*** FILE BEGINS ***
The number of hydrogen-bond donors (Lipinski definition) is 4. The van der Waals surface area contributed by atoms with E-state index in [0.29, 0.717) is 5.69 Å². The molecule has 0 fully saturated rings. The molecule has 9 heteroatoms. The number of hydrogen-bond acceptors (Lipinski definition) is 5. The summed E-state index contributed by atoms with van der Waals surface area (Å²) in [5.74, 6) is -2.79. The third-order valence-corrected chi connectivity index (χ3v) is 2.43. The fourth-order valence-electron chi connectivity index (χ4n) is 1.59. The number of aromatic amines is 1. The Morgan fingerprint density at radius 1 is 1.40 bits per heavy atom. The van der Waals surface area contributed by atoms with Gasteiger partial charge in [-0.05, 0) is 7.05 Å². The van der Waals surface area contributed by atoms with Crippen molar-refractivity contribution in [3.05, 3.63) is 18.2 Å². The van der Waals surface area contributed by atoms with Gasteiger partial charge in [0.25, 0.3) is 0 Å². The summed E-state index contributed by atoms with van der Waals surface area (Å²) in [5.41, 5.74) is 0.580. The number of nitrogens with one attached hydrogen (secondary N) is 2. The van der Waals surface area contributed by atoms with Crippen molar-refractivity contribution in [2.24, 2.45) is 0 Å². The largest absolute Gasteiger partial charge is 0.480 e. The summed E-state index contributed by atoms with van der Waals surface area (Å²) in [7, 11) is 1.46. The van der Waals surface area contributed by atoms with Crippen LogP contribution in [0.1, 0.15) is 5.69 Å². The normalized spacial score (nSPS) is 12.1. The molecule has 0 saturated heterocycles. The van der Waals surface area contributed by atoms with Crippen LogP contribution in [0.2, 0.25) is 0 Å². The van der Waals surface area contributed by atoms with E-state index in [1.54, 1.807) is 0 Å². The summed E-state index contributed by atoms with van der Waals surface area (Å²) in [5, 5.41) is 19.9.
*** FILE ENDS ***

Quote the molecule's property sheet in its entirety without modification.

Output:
The number of hydrogen-bond donors (Lipinski definition) is 4. The van der Waals surface area contributed by atoms with E-state index in [0.29, 0.717) is 5.69 Å². The molecule has 0 fully saturated rings. The molecule has 9 heteroatoms. The number of hydrogen-bond acceptors (Lipinski definition) is 5. The summed E-state index contributed by atoms with van der Waals surface area (Å²) in [5.74, 6) is -2.79. The third-order valence-corrected chi connectivity index (χ3v) is 2.43. The fourth-order valence-electron chi connectivity index (χ4n) is 1.59. The number of aromatic amines is 1. The Morgan fingerprint density at radius 1 is 1.40 bits per heavy atom. The van der Waals surface area contributed by atoms with Gasteiger partial charge in [-0.05, 0) is 7.05 Å². The van der Waals surface area contributed by atoms with Crippen molar-refractivity contribution in [3.05, 3.63) is 18.2 Å². The van der Waals surface area contributed by atoms with Gasteiger partial charge in [0.25, 0.3) is 0 Å². The summed E-state index contributed by atoms with van der Waals surface area (Å²) in [5.41, 5.74) is 0.580. The number of nitrogens with one attached hydrogen (secondary N) is 2. The van der Waals surface area contributed by atoms with Crippen molar-refractivity contribution in [2.24, 2.45) is 0 Å². The largest absolute Gasteiger partial charge is 0.480 e. The summed E-state index contributed by atoms with van der Waals surface area (Å²) in [7, 11) is 1.46. The van der Waals surface area contributed by atoms with Crippen LogP contribution in [0.1, 0.15) is 5.69 Å². The normalized spacial score (nSPS) is 12.1. The molecule has 0 saturated heterocycles. The van der Waals surface area contributed by atoms with Crippen LogP contribution in [0.2, 0.25) is 0 Å². The van der Waals surface area contributed by atoms with E-state index in [1.54, 1.807) is 0 Å². The summed E-state index contributed by atoms with van der Waals surface area (Å²) in [5, 5.41) is 19.9.